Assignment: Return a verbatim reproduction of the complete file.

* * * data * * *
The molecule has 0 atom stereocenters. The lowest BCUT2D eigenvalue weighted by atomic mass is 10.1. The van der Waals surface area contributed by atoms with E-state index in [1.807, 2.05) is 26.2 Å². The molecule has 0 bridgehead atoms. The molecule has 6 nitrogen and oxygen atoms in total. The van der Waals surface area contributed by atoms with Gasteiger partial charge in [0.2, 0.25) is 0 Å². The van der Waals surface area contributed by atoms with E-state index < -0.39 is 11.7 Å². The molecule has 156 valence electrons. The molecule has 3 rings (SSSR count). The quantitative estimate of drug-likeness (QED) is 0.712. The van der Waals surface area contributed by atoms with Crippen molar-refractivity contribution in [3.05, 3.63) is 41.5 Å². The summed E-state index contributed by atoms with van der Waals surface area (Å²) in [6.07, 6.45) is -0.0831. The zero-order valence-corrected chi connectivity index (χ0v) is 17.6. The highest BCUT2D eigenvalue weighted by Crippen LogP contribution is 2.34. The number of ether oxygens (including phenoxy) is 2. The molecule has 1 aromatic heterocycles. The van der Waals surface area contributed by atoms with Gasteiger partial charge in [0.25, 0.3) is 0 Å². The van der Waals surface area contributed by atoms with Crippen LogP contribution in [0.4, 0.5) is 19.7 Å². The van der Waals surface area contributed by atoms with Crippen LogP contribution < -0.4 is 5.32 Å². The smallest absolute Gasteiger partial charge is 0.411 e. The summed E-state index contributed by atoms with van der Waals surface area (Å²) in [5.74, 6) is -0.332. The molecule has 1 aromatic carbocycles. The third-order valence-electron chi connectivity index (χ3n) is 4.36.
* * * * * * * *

The molecule has 0 atom stereocenters. The lowest BCUT2D eigenvalue weighted by atomic mass is 10.1. The van der Waals surface area contributed by atoms with E-state index in [1.807, 2.05) is 26.2 Å². The molecule has 0 bridgehead atoms. The molecule has 6 nitrogen and oxygen atoms in total. The van der Waals surface area contributed by atoms with Gasteiger partial charge in [0.2, 0.25) is 0 Å². The van der Waals surface area contributed by atoms with E-state index < -0.39 is 11.7 Å². The molecule has 156 valence electrons. The molecule has 3 rings (SSSR count). The quantitative estimate of drug-likeness (QED) is 0.712. The van der Waals surface area contributed by atoms with Crippen molar-refractivity contribution in [3.05, 3.63) is 41.5 Å². The summed E-state index contributed by atoms with van der Waals surface area (Å²) in [6.07, 6.45) is -0.0831. The zero-order valence-corrected chi connectivity index (χ0v) is 17.6. The highest BCUT2D eigenvalue weighted by Crippen LogP contribution is 2.34. The number of ether oxygens (including phenoxy) is 2. The molecule has 1 aromatic heterocycles. The van der Waals surface area contributed by atoms with Gasteiger partial charge in [0.25, 0.3) is 0 Å². The van der Waals surface area contributed by atoms with Crippen LogP contribution in [0.4, 0.5) is 19.7 Å². The van der Waals surface area contributed by atoms with Crippen LogP contribution < -0.4 is 5.32 Å². The smallest absolute Gasteiger partial charge is 0.411 e. The summed E-state index contributed by atoms with van der Waals surface area (Å²) in [5.74, 6) is -0.332. The molecule has 1 aromatic carbocycles. The third-order valence-electron chi connectivity index (χ3n) is 4.36.